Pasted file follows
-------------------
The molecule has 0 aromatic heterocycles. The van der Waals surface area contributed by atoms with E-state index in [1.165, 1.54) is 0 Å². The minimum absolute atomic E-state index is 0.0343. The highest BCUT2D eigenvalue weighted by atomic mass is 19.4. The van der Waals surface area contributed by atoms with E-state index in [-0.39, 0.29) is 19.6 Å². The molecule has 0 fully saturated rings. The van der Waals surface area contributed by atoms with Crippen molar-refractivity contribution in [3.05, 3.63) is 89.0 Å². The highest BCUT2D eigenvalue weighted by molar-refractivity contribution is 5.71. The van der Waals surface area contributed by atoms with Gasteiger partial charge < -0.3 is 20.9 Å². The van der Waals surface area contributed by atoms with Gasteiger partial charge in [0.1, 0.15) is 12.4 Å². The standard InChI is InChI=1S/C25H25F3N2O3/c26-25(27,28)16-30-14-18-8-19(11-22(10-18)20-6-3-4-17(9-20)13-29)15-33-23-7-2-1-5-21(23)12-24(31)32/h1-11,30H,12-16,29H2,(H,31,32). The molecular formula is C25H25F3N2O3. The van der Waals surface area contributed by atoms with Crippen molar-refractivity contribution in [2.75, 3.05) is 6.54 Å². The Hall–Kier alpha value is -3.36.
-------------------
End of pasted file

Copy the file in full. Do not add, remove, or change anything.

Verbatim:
The molecule has 0 aromatic heterocycles. The van der Waals surface area contributed by atoms with E-state index in [1.165, 1.54) is 0 Å². The minimum absolute atomic E-state index is 0.0343. The highest BCUT2D eigenvalue weighted by atomic mass is 19.4. The van der Waals surface area contributed by atoms with E-state index in [-0.39, 0.29) is 19.6 Å². The molecule has 0 fully saturated rings. The van der Waals surface area contributed by atoms with Crippen molar-refractivity contribution in [3.05, 3.63) is 89.0 Å². The highest BCUT2D eigenvalue weighted by molar-refractivity contribution is 5.71. The van der Waals surface area contributed by atoms with Gasteiger partial charge < -0.3 is 20.9 Å². The van der Waals surface area contributed by atoms with Gasteiger partial charge in [0.1, 0.15) is 12.4 Å². The standard InChI is InChI=1S/C25H25F3N2O3/c26-25(27,28)16-30-14-18-8-19(11-22(10-18)20-6-3-4-17(9-20)13-29)15-33-23-7-2-1-5-21(23)12-24(31)32/h1-11,30H,12-16,29H2,(H,31,32). The molecular formula is C25H25F3N2O3. The van der Waals surface area contributed by atoms with Crippen molar-refractivity contribution in [2.75, 3.05) is 6.54 Å². The Hall–Kier alpha value is -3.36.